About eight in 10 Americans suffer from back pain at some point in their lives, and many try everything from bed rest to spinal surgery for relief--with mixed results. Millions are still hurting, and desperate for answers that doctors often can't provide.
Of the many therapies that are touted in newspaper and radio advertisements, perhaps the most visible in Southern California is a treatment program known as DiskCure. Ads for DiskCure promise a "breakthrough" drug treatment at a clinic known as the Institute for Neurological Research. "Freedom from pain. At last. Without surgery," says the clinic's Web site.
The clinic, operated by Dr. Edward Tobinick, a dermatologist and internist, is housed at 100 UCLA Medical Plaza, in the heart of one of the world's premier teaching hospitals. The clinic's Web site also asserts that the treatment, using "a new class of biotechnology medications," has brought relief to patients with various forms of back, neck or leg pain associated with disk disease.In an interview, Tobinick said his patients usually are given a single injection, applied under the skin. "It's a miracle cure, a magic bullet," he said.
Some other pain specialists are skeptical, however. Decades of research have failed to yield a single, all-purpose answer for back pain, they say, and doctors often don't even agree on what's causing the pain.
Tobinick said his clinic, with locations at UCLA and in Newport Beach, has treated about 1,500 people and that about two out of every three patients have had "a significant improvement in their symptoms." The clinic charges about $2,200 for a one-time treatment and consultation. Some patients may require more than one treatment, he said.
Kathleen McGarry, of Santa Maria, said she was "flat on her back for nine months with back and leg pain" and had gone from doctor to doctor before visiting Tobinick's clinic in October. "Within two minutes of the treatment, the pain was gone," said the 55-year-old administrative assistant, one of several former patients whose names were provided by Tobinick. "That was six months ago, and I'm back to work; I'm fine."
Tobinick is reluctant to discuss the DiskCure drug regimen in detail. He would not name the medications he uses, saying only that they are anti-inflammatory agents that moderate the body's immune response. The drugs are approved by the Food and Drug Administration, he said, but not specifically for treatment of back pain.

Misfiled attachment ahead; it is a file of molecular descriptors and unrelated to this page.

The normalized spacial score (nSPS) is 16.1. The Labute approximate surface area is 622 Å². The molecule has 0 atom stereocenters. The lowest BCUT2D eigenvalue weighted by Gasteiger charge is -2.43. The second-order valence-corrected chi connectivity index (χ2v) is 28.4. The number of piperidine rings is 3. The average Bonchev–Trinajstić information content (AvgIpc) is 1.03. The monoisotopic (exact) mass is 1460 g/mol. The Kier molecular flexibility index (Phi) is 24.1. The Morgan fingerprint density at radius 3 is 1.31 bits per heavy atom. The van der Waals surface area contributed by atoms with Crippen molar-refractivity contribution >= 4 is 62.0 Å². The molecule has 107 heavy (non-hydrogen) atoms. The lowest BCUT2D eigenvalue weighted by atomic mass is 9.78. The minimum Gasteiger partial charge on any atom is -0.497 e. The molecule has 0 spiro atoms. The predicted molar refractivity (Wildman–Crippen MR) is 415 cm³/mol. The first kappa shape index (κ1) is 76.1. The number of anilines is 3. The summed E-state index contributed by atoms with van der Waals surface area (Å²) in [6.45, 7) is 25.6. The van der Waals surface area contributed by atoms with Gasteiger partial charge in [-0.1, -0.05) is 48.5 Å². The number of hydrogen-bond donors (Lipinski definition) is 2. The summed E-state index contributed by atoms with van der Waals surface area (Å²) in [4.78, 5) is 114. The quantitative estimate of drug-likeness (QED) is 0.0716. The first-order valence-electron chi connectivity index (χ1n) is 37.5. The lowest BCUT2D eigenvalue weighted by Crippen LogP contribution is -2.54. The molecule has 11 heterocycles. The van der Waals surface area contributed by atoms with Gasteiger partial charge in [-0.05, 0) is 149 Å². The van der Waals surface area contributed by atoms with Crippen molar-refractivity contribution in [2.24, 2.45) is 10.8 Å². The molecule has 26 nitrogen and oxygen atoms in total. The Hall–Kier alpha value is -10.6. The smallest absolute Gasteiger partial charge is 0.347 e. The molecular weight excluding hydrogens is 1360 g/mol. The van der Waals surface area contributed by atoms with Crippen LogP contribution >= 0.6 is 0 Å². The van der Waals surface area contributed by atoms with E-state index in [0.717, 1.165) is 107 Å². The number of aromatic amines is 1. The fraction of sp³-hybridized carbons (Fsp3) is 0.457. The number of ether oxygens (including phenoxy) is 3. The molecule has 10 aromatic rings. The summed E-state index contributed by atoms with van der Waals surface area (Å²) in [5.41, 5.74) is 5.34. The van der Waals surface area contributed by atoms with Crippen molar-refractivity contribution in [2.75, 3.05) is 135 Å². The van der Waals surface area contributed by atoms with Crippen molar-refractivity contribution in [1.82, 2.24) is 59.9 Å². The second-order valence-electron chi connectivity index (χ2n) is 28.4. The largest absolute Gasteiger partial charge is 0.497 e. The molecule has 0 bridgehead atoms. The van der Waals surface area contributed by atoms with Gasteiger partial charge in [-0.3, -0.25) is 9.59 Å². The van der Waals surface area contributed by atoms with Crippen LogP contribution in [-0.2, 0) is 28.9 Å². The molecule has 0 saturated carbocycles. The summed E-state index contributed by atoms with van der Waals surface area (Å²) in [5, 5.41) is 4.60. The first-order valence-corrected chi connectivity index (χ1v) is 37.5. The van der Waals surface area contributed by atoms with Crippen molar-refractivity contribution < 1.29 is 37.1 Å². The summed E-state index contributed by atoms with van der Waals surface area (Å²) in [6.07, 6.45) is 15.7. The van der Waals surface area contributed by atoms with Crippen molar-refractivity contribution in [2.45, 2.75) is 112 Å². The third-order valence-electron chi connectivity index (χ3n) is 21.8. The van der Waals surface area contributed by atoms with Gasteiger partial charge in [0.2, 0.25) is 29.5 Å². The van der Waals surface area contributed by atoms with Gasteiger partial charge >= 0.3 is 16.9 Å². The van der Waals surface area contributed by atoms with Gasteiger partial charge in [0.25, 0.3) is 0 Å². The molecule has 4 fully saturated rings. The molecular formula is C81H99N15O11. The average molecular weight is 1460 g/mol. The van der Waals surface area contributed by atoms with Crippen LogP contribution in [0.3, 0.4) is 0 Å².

It's not unusual for doctors to prescribe a drug to treat a condition other than that approved by the FDA. For example, physicians experimented with injections of botulism toxin, or Botox, to smooth wrinkles, for years before the FDA finally approved the drug for that purpose last month.
Typically, doctors making use of an FDA-approved drug in a novel way share their findings, by presenting data at professional conferences or publishing their research in medical journals: This is how other doctors learn about and evaluate new uses for medications. Tobinick acknowledges that, so far, he has done neither. No studies of the drugs' effectiveness in treating back pain in humans have yet been made public, he said.
But Tobinick pointed to experiments in laboratory animals that have shown that the anti-inflammatory drugs he is using can be effective in treating disk injury. The studies were done in pigs and in rodents, he said, while declining to cite any specific studies.
Dr. James N. Weinstein, an orthopedic surgeon at Dartmouth University's Medical School and editor of the medical journal Spine, said he was aware of two such studies. In one, published in the April 15, 2001, issue of Spine, Swedish researchers reported that the drugs etanercept (whose trade name is Enbrel) and infliximab (Remicade) limited nerve damage and inflammation after disk injury in a group of pigs. In the other, Japanese doctors found that a similar anti-inflammatory drug limited disk damage in rats.
But, Weinstein noted, "studies in animals in no way suggest that the drugs are efficacious for all back problems. You would have to do clinical trials in humans to determine that."
Tobinick said he is organizing a human trial. The experiment, he said, will include 20 people with back and leg pain: Ten will receive an injection of the principal drug used in the DiskCure treatment and 10 will get a placebo injection, of saline solution.
Says Tobinick: "We are going to publish a big article in the New England Journal of Medicine, we hope."
The Trial Process
Dr. Eric Matteson, a rheumatologist at the Mayo Clinic in Rochester, Minn., who is studying anti-inflammatory drugs, said doctors who develop novel uses of a drug typically conduct initial pilot studies. "What you do first is develop a hypothesis, then a protocol for testing the drug," he said. "If you haven't formally studied novel uses, then you don't know that the treatment really works."